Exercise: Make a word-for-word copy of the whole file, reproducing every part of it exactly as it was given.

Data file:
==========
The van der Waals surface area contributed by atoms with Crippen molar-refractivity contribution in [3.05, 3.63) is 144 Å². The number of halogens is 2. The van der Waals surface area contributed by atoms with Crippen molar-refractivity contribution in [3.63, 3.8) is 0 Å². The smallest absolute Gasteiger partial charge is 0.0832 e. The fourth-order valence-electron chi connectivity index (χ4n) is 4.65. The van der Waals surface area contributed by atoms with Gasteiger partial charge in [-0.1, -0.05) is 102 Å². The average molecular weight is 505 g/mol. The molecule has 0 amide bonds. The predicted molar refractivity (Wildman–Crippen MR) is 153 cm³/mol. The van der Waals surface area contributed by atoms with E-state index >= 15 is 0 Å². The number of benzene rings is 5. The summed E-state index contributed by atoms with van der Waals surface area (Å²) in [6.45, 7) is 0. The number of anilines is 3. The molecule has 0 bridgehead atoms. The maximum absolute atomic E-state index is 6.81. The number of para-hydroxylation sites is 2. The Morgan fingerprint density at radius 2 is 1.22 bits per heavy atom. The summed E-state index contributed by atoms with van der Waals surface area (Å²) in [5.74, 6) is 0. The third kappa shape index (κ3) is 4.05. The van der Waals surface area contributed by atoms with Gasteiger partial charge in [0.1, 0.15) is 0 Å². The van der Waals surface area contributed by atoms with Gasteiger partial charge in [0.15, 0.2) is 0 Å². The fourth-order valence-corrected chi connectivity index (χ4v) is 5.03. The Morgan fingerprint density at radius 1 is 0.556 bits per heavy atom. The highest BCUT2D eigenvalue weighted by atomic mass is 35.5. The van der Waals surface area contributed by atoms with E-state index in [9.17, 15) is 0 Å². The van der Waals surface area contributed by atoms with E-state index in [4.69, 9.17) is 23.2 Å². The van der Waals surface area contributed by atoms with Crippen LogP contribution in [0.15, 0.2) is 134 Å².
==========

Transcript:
The van der Waals surface area contributed by atoms with Crippen molar-refractivity contribution in [3.05, 3.63) is 144 Å². The number of halogens is 2. The van der Waals surface area contributed by atoms with Crippen molar-refractivity contribution in [3.63, 3.8) is 0 Å². The smallest absolute Gasteiger partial charge is 0.0832 e. The fourth-order valence-electron chi connectivity index (χ4n) is 4.65. The van der Waals surface area contributed by atoms with Gasteiger partial charge in [-0.1, -0.05) is 102 Å². The average molecular weight is 505 g/mol. The molecule has 0 amide bonds. The predicted molar refractivity (Wildman–Crippen MR) is 153 cm³/mol. The van der Waals surface area contributed by atoms with E-state index >= 15 is 0 Å². The number of benzene rings is 5. The summed E-state index contributed by atoms with van der Waals surface area (Å²) in [6.45, 7) is 0. The number of anilines is 3. The molecule has 0 bridgehead atoms. The maximum absolute atomic E-state index is 6.81. The number of para-hydroxylation sites is 2. The Morgan fingerprint density at radius 2 is 1.22 bits per heavy atom. The summed E-state index contributed by atoms with van der Waals surface area (Å²) in [5.74, 6) is 0. The third kappa shape index (κ3) is 4.05. The van der Waals surface area contributed by atoms with Gasteiger partial charge in [0.1, 0.15) is 0 Å². The van der Waals surface area contributed by atoms with Gasteiger partial charge in [0.15, 0.2) is 0 Å². The fourth-order valence-corrected chi connectivity index (χ4v) is 5.03. The Morgan fingerprint density at radius 1 is 0.556 bits per heavy atom. The highest BCUT2D eigenvalue weighted by atomic mass is 35.5. The van der Waals surface area contributed by atoms with E-state index in [9.17, 15) is 0 Å². The van der Waals surface area contributed by atoms with E-state index in [4.69, 9.17) is 23.2 Å². The van der Waals surface area contributed by atoms with Crippen LogP contribution in [0.15, 0.2) is 134 Å².